When not participating in seminars on European exports and North American consumer trends, the guests of the Union of Producers and Employers of Meat Industry (UPEMI) were able to walk around Warsaw. The UPEMI representatives who joined us pointed out some of the sights and historic buildings in the area. Most of the city, due to destruction from World War II and the Soviet occupation that followed, was rebuilt in the 1950s or later. In spite of the damage that had been done to the city, today’s Warsaw is vibrant, modern and exciting. The feeling was similar at the processing plants that we visited. Even though they may have been started during uncertain economic and political times, the companies weathered the down times and came out stronger on the other side. The plants were high-tech and producing high-quality meats for customers in Poland and around the world.
The second company that we visited was Skiba Meat Company, located in Chojnice. The company was founded by Andrzej and Miroslawa Skiba in 1991 as a processing plant, and it has grown to become one of the largest processors in the country. Despite the size, the company is still very family-oriented. Two of the Skibas’ daughters work in the company, and another is expected to join one day. Numerous employees have been with the company for many years, adding to the extended family feel.
Sam Gazdziak was invited to Warsaw, Poland late last year to participate in a seminar about North American consumer trends for an audience of European meat exporters. He was also part of a group that toured two Polish meat plants.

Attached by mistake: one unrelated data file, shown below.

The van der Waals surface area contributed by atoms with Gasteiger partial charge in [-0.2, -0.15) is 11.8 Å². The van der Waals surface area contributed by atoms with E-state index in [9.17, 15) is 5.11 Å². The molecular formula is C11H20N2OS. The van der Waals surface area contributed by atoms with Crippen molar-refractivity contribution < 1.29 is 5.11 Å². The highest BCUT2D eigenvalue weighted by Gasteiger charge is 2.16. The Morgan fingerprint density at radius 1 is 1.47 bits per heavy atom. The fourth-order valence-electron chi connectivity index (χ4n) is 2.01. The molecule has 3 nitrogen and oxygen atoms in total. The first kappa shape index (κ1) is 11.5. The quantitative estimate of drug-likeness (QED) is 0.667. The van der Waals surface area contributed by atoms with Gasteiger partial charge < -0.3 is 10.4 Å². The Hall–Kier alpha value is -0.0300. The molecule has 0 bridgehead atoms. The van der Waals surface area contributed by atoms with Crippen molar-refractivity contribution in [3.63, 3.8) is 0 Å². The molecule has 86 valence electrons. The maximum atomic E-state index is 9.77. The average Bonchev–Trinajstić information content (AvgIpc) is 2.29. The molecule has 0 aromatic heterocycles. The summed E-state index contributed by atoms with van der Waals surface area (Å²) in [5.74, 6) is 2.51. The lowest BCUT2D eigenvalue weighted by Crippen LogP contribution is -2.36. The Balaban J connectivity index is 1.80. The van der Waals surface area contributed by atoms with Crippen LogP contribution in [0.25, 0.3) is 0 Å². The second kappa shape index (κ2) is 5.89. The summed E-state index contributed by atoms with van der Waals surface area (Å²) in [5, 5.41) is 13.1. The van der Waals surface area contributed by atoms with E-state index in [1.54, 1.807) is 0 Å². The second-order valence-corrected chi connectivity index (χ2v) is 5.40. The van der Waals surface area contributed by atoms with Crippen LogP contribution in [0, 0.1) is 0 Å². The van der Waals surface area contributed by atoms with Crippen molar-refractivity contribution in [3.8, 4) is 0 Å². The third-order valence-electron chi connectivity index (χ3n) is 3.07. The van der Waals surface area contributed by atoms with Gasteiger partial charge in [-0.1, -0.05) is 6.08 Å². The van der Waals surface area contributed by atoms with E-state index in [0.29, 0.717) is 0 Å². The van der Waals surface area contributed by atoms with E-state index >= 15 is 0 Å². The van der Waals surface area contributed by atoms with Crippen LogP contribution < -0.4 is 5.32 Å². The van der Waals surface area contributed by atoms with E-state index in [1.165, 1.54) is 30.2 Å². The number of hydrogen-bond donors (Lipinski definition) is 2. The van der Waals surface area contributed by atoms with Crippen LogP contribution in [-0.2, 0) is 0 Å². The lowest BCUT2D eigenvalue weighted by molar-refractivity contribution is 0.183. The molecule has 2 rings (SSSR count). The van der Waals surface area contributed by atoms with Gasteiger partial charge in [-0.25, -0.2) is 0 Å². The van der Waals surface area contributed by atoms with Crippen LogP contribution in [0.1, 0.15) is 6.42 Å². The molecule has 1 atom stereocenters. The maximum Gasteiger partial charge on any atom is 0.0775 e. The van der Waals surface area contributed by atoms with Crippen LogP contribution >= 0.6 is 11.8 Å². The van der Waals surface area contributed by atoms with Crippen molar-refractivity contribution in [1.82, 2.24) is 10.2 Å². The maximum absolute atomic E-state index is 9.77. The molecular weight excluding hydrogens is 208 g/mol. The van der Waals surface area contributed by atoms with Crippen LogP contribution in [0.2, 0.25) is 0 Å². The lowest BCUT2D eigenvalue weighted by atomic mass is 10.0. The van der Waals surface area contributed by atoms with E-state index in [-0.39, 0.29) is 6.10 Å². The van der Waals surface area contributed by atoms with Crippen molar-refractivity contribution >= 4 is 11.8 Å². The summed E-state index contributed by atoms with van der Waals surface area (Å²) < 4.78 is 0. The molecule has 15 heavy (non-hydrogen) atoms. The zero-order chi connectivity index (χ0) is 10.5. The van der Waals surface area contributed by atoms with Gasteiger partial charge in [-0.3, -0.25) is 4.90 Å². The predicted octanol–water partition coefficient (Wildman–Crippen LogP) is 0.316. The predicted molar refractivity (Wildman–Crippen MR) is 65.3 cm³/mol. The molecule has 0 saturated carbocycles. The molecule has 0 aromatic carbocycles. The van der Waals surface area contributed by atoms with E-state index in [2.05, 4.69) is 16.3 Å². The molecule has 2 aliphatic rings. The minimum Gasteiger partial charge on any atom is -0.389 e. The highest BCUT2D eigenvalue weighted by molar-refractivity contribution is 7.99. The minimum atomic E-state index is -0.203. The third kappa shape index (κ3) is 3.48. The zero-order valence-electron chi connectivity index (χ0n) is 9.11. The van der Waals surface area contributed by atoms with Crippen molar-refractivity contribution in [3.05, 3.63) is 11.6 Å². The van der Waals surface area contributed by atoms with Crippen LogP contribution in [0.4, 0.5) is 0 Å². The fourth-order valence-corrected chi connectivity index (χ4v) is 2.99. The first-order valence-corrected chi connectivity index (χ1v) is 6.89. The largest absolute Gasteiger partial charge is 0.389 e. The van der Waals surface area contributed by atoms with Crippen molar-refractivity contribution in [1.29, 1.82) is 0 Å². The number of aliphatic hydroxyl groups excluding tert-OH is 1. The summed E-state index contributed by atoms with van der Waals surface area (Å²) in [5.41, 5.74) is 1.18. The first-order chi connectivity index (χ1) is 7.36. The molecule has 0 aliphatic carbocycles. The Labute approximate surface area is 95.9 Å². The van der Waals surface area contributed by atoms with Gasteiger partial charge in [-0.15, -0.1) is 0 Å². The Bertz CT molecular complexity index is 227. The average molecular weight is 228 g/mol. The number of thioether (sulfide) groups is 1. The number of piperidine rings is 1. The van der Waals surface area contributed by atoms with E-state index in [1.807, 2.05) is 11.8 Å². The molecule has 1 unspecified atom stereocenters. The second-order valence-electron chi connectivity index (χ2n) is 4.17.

As we toured the plant, it was evident that European meat processors take great strides to ensure product that is shipped around the world is produced, packed and shipped to the highest standards. At multiple steps along the way, meats destined for export are weighed, verified, re-weighed and checked for proper temperature. Given the sensitive nature of meat, the process to ship from Europe to North or South America, Africa or Asia involves multiple verifications and constant data logging.
Traceability is also a prominent feature in Europe. As pig carcasses are broken down, containers of meat cuts zip to the next department on conveyors, and everything is electronically monitored. Skiba slaughters approximately 4,000 animals per day, and the production lines we witnessed combined Old World butchering skills with cutting-edge traceability systems.
Skiba employs more than 1,000 employees overall and 580 at the Chojnice location, which handles some of the slaughter, fabrication and shipping for export. Along with a further-processed plant and an additional slaughterhouse, Skiba also runs 69 markets in northern Poland. Those meat markets sell minced pork and other fresh meats, hams, sausages (parówki), thin sausages and other cured meats. About 40 percent of the company’s overall production is for export, as it ships to about 40 countries over six continents.
Thank you to UPEMI for the opportunity to visit my family’s homeland and to learn about the European meat processing industry. It was fascinating to learn about a side of the world’s meat industry that I would have otherwise missed.
(The content of this article reflects exclusively the opinion of its author and is subject to his sole responsibility. The European Commission does not bear the responsibility for any possible use of the information contained herein.)
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